I'm sure i will have a lovely time away, after all there is nothing quite like quality time with a load of girlfriends, laughing and eating and drinking and reminiscing, but i'm already thinking about the long list of things i have to do tomorrow and am sure i will be receiving dozens of whats app messages throughout the weekend from my kids and husband asking what’s for dinner, can I give them a lift and where is the clean underwear, without ever realising i'm not actually there!
Time to turn my phone to silent.
It's definitely a dogs, mans, kids life!
And in an instant I was transported back to a year previously when Georgina, (not her real name – we do not have the luxury of using our real names here), had come to my house unannounced and late one night and given it to me with shaking hands and a look in her eyes that I knew only too well.
“If anything happens to me, this is my Will. Please keep it safe for me and make sure that my children are looked after”.
Just those words.
That was all she said.
And that was all she needed to say.
And that look.
That haunted look of terror and pleading.
And I knew.
And I knew on a visceral level exactly the narrative and the story between that look and those few words.
And I knew because a few years before that, I had been that woman.
I had turned up unannounced and late one night at my friend Lucy’s house and handed her a similar piece of paper outlining how I would like my home and money to be used for the care of my children, which child was to get what particular keepsake and where I was to be buried. She was absolutely horrified and begged me not to speak like that.
But I had to. I had to know that should I die at my husband’s hand, my children would be safe, financially at least, and that there might be some shred of stability left for them. Somehow this action of having my fears witnessed and responded to in a concrete way brought me some degree of comfort and relief.
To go to that place of ‘knowing’; knowing that there is a real chance or even a possibility that your life will be ended by an act of violence is a dark, cold wilderness that I would not wish on anyone.
It is bone on bone, blade on flesh pain and it chills to the marrow. It leaves a footprint stamped on your very soul that never truly goesaway. Ever.
There is something exquisitely painful and specific about being hurt by someone who is supposed to love you, or to have loved you once or was supposed to be your ‘safe place’. That the perpetrator could be the man that you married,in love, and built a home with,in love, and shared a bed with, in love, and bore children to, in love, leaves one breathless with pain. Quite literally unable to draw breath.
There is a surreal place where wild terror tips into numbness. Like a breaker tripping an overloaded circuit. When everything has been ripped from you and all that you hold dear and sacred and of worth is gone, a numb void remains. It’s as if you’ve been hollowed out with a large cold metal spoon. If you know this place, you will fully understand the paradox of being both alive and dead at the same time. Your heart still beats but your blood is as cold as ice.
Once a woman has experienced violence or aggression from her partner, the risk of her being murdered by him goes up significantly if she leaves or takes steps to leave him.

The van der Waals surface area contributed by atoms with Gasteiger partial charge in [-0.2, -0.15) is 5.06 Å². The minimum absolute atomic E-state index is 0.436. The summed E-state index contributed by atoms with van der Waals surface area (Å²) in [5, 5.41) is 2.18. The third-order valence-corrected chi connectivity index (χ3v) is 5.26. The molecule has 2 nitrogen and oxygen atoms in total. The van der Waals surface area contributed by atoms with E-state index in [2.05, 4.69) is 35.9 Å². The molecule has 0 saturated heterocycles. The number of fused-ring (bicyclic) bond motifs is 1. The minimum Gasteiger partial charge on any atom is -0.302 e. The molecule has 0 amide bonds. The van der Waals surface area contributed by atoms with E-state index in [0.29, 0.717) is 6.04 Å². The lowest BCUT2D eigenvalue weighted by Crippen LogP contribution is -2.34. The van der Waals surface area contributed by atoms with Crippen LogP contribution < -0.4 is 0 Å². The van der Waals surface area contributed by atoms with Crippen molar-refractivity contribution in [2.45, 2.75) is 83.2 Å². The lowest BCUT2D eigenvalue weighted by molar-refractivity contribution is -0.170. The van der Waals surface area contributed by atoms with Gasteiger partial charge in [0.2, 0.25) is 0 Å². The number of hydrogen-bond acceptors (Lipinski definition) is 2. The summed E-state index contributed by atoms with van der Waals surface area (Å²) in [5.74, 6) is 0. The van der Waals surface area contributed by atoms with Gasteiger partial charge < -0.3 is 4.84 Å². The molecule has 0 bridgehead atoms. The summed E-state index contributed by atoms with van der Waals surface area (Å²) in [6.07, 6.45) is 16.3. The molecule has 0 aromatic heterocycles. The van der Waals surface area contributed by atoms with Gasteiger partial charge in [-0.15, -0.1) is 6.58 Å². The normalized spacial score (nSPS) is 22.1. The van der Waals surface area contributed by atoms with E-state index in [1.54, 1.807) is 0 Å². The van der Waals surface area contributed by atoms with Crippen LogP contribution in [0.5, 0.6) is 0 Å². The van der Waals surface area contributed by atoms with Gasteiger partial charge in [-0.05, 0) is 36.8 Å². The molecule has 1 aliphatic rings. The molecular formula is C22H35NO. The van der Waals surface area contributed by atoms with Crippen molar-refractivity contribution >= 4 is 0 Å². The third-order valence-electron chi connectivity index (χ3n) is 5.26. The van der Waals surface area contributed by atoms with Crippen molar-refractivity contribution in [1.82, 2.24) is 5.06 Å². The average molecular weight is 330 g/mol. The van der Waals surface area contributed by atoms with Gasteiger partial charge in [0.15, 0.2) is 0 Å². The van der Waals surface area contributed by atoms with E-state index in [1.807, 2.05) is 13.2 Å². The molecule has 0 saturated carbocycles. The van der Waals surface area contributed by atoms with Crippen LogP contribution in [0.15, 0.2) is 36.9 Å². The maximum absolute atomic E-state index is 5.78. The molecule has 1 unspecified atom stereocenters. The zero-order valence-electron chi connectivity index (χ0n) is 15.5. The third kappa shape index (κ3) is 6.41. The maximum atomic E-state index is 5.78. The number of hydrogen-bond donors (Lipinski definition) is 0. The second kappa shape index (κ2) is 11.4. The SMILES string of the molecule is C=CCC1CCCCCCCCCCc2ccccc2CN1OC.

Figures from the 2017 Femicide Census show that over half of women killed by a former intimate partner were killed within the first month of separation while almost 90% of women killed by a former intimate partner were killed within the first year of separation.
These are real figures.
Of real cases.
Of real women.
Real figures of real cases of real women who died because they dared to leave. Or tried to leave.
This is our reality.
Not just empty fears or dramatic notions. This is what drives women like Georgina and me to sit down in the cold light of day and plan for when we are no longer around to protect our children.This is what it feels like to have everything taken from us in life until all that is left is the hope that our voices will be heard in death.
This is part of the sticky web of abuse that traps us and keeps us bound. This is part of the answer to the blissfully unaware and jarring ‘Well, why didn’t she just leave him?’ question. In my case the children found a letter their father had written outlining in a ‘fairytale’ format how he would shoot me between the eyes and nail my head to the wall like a wall-mounted bear’s head as an example to others what happens to people who ‘f*cked with him’ or ‘p*ssed him off’.
When a partner who has shown violence and aggression threatens you with promises that he will destroy you, that he will kill you, that you will not survive him, that you will die… you had better believe him.
There is no salve to soothe this wound. There is no relief from the fear that takes root and resides deep, deep inside us.
There is instead a hypervigilance that comes with the territory of surviving. And occasionally I catch the eye of another woman and see it on her too. That ‘here but not quite here’ look of another who has faced the unthinkable and who has visited that icy cold wilderness. There are legions of us. Survivors who have one eye constantly on the door.
We adapt and we try to keep on living. We push through. We press on.
For the longest time, (and still occasionally now on bad days), my routine was to check that my brakes were working whenever I got into my car: mirror, signal, manoeuvre, test the brakes. I figured such was his expertise in operating from the shadows and keeping the abuse well-hidden that this would be the most obvious way he would kill me.
We adapt and we try to keep on living
We get the kids up for breakfast in the morning, feed them, dress them, bundle them into the car for the school run, (Mirror, signal, manoeuvre, test the brakes). We go to the supermarket and load up our cars with bags of food for our family and drive home, (Mirror, signal, manoeuvre, test the brakes), ready to cook and clean and whatever else needs doing to keep our ship afloat. We go to work, to friends, to the gym... to wherever (Mirror, signal, manoeuvre, test the brakes), and all the while, behind the façade of normality, the scars and wounds run deep and burn and throb.
My God do they burn. Especially in the dead of night when the respite of sleep evades, and every shadow and noise become a threat.
There are truly monsters living under our beds.
(Orli is amongst other things a writer and a poet. She writes because she can. And because she believes that this is how light is created. And this is how we heal.)